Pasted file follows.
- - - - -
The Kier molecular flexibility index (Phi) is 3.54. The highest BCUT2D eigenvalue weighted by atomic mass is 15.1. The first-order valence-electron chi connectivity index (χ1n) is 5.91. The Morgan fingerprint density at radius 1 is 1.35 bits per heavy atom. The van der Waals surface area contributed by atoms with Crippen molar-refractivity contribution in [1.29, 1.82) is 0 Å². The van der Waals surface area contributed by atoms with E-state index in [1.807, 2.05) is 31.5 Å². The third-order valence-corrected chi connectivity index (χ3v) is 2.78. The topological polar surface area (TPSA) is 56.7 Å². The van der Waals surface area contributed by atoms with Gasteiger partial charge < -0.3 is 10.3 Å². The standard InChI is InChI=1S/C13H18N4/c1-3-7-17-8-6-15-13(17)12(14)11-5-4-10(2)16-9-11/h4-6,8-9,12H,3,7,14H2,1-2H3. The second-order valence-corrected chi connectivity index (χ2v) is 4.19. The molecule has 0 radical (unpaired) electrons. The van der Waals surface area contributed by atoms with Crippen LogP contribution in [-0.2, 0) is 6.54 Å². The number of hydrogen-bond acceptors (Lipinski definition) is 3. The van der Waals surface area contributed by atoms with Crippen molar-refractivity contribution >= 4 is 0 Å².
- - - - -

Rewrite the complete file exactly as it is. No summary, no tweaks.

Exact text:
The Kier molecular flexibility index (Phi) is 3.54. The highest BCUT2D eigenvalue weighted by atomic mass is 15.1. The first-order valence-electron chi connectivity index (χ1n) is 5.91. The Morgan fingerprint density at radius 1 is 1.35 bits per heavy atom. The van der Waals surface area contributed by atoms with Crippen molar-refractivity contribution in [1.29, 1.82) is 0 Å². The van der Waals surface area contributed by atoms with E-state index in [1.807, 2.05) is 31.5 Å². The third-order valence-corrected chi connectivity index (χ3v) is 2.78. The topological polar surface area (TPSA) is 56.7 Å². The van der Waals surface area contributed by atoms with Gasteiger partial charge < -0.3 is 10.3 Å². The standard InChI is InChI=1S/C13H18N4/c1-3-7-17-8-6-15-13(17)12(14)11-5-4-10(2)16-9-11/h4-6,8-9,12H,3,7,14H2,1-2H3. The second-order valence-corrected chi connectivity index (χ2v) is 4.19. The molecule has 0 radical (unpaired) electrons. The van der Waals surface area contributed by atoms with Crippen LogP contribution in [-0.2, 0) is 6.54 Å². The number of hydrogen-bond acceptors (Lipinski definition) is 3. The van der Waals surface area contributed by atoms with Crippen molar-refractivity contribution >= 4 is 0 Å².